With the impending opening of the Texas Tech School of Veterinary Medicine in Amarillo, one can wonder about the impact the school may have on established veterinarians in the area.
“I think it’s a positive for not only Lubbock, but the South Plains and really the entire Panhandle,” Timothy Polk, a local veterinarian and member of the Texas Veterinary Medical Association (TVMA) board, said.
Small animal, large animal and mixed animal veterinarians are needed in the surrounding areas, Polk said. Small animals include dog, cats and some exotic animals; large animals include cattle, sheep and other farm animals; mixed animals include both.
Rural Texas has a significant void in regard to veterinarians, Kynan Sturgess, a veterinarian in Hereford, member of the TVMA board and owner of one of the clinics partnering with the new school, said.
“Our whole goal with this program is to, hopefully, select a different type of student,” Sturgess said. “The schools aren’t putting out vets that are willing to go back into rural America, especially Texas.”
Clinics have been trying to hire new veterinarians for years, Sturgess said. For his own clinic, he advertises job openings both in Texas and out of state but rarely receives applicants.
“Very few grew up in a rural community,” Sturgess said. “They grew up in big cities.”
The school is attempting to localize veterinarians not only in the surrounding areas, but also in Texas in general.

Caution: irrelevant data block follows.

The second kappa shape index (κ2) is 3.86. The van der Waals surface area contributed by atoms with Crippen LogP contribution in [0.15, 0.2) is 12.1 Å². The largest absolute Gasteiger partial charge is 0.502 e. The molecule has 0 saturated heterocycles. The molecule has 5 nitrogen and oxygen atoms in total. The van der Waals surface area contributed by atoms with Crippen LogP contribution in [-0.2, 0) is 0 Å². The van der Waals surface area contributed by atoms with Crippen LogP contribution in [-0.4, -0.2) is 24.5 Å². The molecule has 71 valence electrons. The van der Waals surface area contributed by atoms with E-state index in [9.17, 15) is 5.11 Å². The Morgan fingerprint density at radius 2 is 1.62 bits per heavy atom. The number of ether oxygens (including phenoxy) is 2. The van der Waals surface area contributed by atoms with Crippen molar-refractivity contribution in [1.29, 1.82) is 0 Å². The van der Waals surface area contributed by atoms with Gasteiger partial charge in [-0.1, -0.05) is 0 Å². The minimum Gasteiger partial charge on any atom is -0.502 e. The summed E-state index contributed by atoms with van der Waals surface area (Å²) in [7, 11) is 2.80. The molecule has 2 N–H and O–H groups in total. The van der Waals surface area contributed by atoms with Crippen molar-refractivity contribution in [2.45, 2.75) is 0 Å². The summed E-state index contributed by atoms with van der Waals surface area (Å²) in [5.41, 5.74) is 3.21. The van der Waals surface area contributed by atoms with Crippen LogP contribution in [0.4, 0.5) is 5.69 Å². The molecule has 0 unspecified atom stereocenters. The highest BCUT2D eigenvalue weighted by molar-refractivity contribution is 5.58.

In Texas, about 150 students graduate with veterinary degrees each year, Polk said. The Texas State Board of Veterinary Examiners issues about 500 to 600 licenses every year.
“If you do the math, where are the other veterinarians coming from?” Polk said. “From out of state, probably.”
The new Amarillo campus is also a positive for Texas students who want to attend veterinary school, Polk said. Students now have another option, making it less likely they will need to attend school out-of-state and pay higher tuition.
The school will also have a different model that implements a more hands-on approach that many other veterinarian facilities do not have, Polk said. The students will be working with practicing veterinarians in the surrounding areas.
Sturgess, whose practice is a designated training site, said that he would be working directly with students 40 out of 52 weeks in the year.
“My caseload is substantially higher, from a cattle perspective at least, than what any student sees at a current teaching hospital, really, anywhere in the country,” Sturgess said. “They’re going to see it all.”
At a teaching hospital, students typically see one to two cases per day, Sturgess said. At his clinic, students will be presented with about 15 to 20 each day.
The school is aiming to create general practitioners who can handle all types of animals, Sturgess said. By exposing students to different cases instead of different teachers, they can gain more experience.
The new veterinarian school may also affect residents with pets.
“There is healthy competition in the area,” Sara Allen, a senior electronic media and communications major from Andrews, said.
The veterinary clinic where Allen takes her pets is often in high demand, she said.
“Especially after 5 o’clock,” Allen said. “Everyone wants those appointments because that’s when they get off work.”
Although running behind does not affect the quality of care that her pets receive, Allen said, having another veterinarian in office would be beneficial.
Overall, the SVM will add a new breed of student to the South Plains, Polk said.
“It’s a win-win situation for Tech and the Panhandle,” Polk said.